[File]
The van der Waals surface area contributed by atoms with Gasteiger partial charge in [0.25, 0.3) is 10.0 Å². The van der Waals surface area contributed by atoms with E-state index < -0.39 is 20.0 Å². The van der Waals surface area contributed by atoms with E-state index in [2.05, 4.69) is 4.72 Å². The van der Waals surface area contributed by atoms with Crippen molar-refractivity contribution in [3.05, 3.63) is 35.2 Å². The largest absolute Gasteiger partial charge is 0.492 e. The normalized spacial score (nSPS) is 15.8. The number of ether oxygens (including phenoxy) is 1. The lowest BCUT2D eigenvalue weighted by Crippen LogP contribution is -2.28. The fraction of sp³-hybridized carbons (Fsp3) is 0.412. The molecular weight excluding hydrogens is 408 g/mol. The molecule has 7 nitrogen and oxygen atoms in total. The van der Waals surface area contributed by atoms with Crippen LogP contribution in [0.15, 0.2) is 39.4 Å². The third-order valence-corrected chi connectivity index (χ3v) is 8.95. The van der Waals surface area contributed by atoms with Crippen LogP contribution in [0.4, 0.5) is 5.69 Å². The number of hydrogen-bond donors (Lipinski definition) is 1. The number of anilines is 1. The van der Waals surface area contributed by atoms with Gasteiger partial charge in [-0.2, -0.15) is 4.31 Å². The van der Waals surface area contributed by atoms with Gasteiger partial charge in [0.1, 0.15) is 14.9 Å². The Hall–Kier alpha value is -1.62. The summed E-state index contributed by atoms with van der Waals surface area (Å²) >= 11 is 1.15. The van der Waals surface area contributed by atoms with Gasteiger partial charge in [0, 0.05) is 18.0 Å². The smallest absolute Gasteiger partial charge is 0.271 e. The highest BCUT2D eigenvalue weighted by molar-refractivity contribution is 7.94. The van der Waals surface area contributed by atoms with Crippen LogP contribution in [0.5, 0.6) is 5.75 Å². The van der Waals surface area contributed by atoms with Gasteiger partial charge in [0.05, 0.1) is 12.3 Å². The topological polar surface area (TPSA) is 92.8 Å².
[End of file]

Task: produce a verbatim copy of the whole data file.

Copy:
The van der Waals surface area contributed by atoms with Gasteiger partial charge in [0.25, 0.3) is 10.0 Å². The van der Waals surface area contributed by atoms with E-state index < -0.39 is 20.0 Å². The van der Waals surface area contributed by atoms with E-state index in [2.05, 4.69) is 4.72 Å². The van der Waals surface area contributed by atoms with Crippen molar-refractivity contribution in [3.05, 3.63) is 35.2 Å². The largest absolute Gasteiger partial charge is 0.492 e. The normalized spacial score (nSPS) is 15.8. The number of ether oxygens (including phenoxy) is 1. The lowest BCUT2D eigenvalue weighted by Crippen LogP contribution is -2.28. The fraction of sp³-hybridized carbons (Fsp3) is 0.412. The molecular weight excluding hydrogens is 408 g/mol. The molecule has 7 nitrogen and oxygen atoms in total. The van der Waals surface area contributed by atoms with Crippen LogP contribution in [0.15, 0.2) is 39.4 Å². The third-order valence-corrected chi connectivity index (χ3v) is 8.95. The van der Waals surface area contributed by atoms with Crippen LogP contribution in [0.4, 0.5) is 5.69 Å². The number of hydrogen-bond donors (Lipinski definition) is 1. The number of anilines is 1. The van der Waals surface area contributed by atoms with Gasteiger partial charge in [-0.2, -0.15) is 4.31 Å². The van der Waals surface area contributed by atoms with Gasteiger partial charge in [0.1, 0.15) is 14.9 Å². The Hall–Kier alpha value is -1.62. The summed E-state index contributed by atoms with van der Waals surface area (Å²) >= 11 is 1.15. The van der Waals surface area contributed by atoms with Gasteiger partial charge in [0, 0.05) is 18.0 Å². The smallest absolute Gasteiger partial charge is 0.271 e. The highest BCUT2D eigenvalue weighted by molar-refractivity contribution is 7.94. The van der Waals surface area contributed by atoms with Crippen LogP contribution in [0.5, 0.6) is 5.75 Å². The van der Waals surface area contributed by atoms with Gasteiger partial charge in [0.05, 0.1) is 12.3 Å². The topological polar surface area (TPSA) is 92.8 Å².